Flowers crushed in siberian snow

Somewhere on the rail line between cold, but clear, sun-tinted Mongolia and Siberia we passed decorative gourd season in its entirety. Perhaps there was a day or two of golden-leafed days somewhere in Irkutsk, but those first days were spent in a soft white bed inside a hostel inside a soviet-era apartment building. Not because the two-night train ride had been exhausting, but because I came down with a case of something that involved lots of porcelain-hugging, and I needed to stay close to the toilet. When I emerged? Cold. Wind. Snow.

Something about a sudden change in seasons unsettles. Mongolia seems like a distant memory and China last week’s dream. I’m pretty sure Nepal didn’t happen at all. Perhaps I went to middle school in Thailand?

Train travel is supposed to slow things down to the speed of comprehension, but I still cannot keep up. The journaled fragments from the last few weeks seem like fiction. All I know is that today I’m in Listyvanka, Russia right near Lake Baikal, and that I’m very cold.

Yesterday morning we left our baggage locked up under a staircase in Irkutsk and walked through light flurries to the bus stop a few blocks away. Moments before stepping outside into the cold, I glanced outside the window and gasped, “it’s snowing!” as though I had forgotten all the years of wet, cold terror I spent in Massachusetts with salt-stained jeans and shoes filled enough ice water to please a distance cyclist in San Antonio. It all came back moments after stepping in a pile of curbside slush.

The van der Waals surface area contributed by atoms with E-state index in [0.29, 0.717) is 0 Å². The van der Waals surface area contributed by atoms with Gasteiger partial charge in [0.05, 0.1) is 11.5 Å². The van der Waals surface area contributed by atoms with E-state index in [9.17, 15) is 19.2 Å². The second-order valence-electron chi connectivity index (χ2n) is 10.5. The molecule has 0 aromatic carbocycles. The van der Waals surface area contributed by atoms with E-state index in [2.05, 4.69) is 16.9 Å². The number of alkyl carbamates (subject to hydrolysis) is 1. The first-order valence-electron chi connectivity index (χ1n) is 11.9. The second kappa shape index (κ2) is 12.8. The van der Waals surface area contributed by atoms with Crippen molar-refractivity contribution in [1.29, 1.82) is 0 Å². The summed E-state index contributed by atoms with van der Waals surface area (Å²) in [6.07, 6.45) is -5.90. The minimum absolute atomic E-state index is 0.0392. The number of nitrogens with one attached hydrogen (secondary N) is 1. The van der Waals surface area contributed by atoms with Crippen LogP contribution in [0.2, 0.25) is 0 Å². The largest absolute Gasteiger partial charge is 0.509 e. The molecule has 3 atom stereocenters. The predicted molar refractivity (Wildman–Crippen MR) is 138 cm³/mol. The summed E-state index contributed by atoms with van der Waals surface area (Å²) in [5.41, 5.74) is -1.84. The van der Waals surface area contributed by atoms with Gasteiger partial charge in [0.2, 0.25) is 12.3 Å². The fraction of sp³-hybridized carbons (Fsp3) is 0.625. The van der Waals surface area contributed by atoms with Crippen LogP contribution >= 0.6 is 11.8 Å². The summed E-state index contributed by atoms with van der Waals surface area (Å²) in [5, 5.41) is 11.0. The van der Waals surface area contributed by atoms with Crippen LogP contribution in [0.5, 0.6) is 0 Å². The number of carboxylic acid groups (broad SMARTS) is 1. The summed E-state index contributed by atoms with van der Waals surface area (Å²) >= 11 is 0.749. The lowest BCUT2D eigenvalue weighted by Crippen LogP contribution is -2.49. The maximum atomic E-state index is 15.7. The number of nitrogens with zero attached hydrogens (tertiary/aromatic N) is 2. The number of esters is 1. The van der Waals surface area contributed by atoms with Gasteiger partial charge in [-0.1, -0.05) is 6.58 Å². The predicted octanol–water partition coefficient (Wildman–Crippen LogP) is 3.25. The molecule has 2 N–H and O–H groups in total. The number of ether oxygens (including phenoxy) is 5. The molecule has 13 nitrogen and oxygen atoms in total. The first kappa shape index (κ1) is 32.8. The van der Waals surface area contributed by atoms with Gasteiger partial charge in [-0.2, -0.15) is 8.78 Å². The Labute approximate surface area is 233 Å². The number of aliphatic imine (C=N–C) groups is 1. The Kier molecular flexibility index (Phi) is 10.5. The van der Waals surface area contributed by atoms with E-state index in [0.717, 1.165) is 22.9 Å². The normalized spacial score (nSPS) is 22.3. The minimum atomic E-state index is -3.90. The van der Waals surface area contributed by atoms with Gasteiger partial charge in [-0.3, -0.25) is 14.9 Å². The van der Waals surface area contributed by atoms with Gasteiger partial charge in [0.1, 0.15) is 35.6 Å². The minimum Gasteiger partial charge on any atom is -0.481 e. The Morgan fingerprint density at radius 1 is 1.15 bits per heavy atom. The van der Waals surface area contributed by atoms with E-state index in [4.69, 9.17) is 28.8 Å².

We found a dirty white van with a sign saying “Listvyanka” on the dash manned by a large, brutish man with only a thumb, a forefinger, and a pinky on his right hand. For 100 rubles a piece, we bought passage to the settlement bordering the famous Lake Baikal. About an hour and a half later, we started driving through the increasing snowfall, dropping off Russians with bags of groceries and picking up gangs of school children along the way in an operation like a long-distance songtheaw. I focused on whatever I could through the increasingly icy windshield, hoping some small degree of focus would keep the motion sickness at bay.

About an hour later, we were dropped off outside a small pier in heavy, windy snowfall with unfortunately scanty directions to our hotel (1 km away from the pier) and no maps in sight. So we picked a direction and walked, with icicles forming in our hair and around our shoelaces all the while.

Obviously, we chose the wrong direction, a point we realized when the road came to an end with a wall of barking dogs. So we turned around and got the first room we found in a hideously decorated, over-priced hotel situated above a terrible and also over-priced Chinese-Russian fusion restaurant. The room featured a red lace bedspread paired with sheer, off-red curtains that created an atmosphere not unlike my mind’s idea of a late soviet brothel. The room’s decor was finished with a soft-focus, lavender-tinted painting of a girl with a unicorn on the wall. Suddenly, I felt my sickness come back.

This morning we left our key in the door and tried our hand at finding the original hotel again, this time over sidewalks that had developed and opaque icy glaze on top–another side-effect of winter I had conveniently forgotten after my summer-chasing tenure in Austin and Thailand. Eventually, after some unintended ice-skating, some back-tracking, and a stop for coffees and pastries, we found our intended destination: a grouping of log cabins surrounding a central banya on a hill run by a man wearing camo pants who owns many, many axes. Do you need an axe? I could probably steal six or so with very little chance of anyone noticing.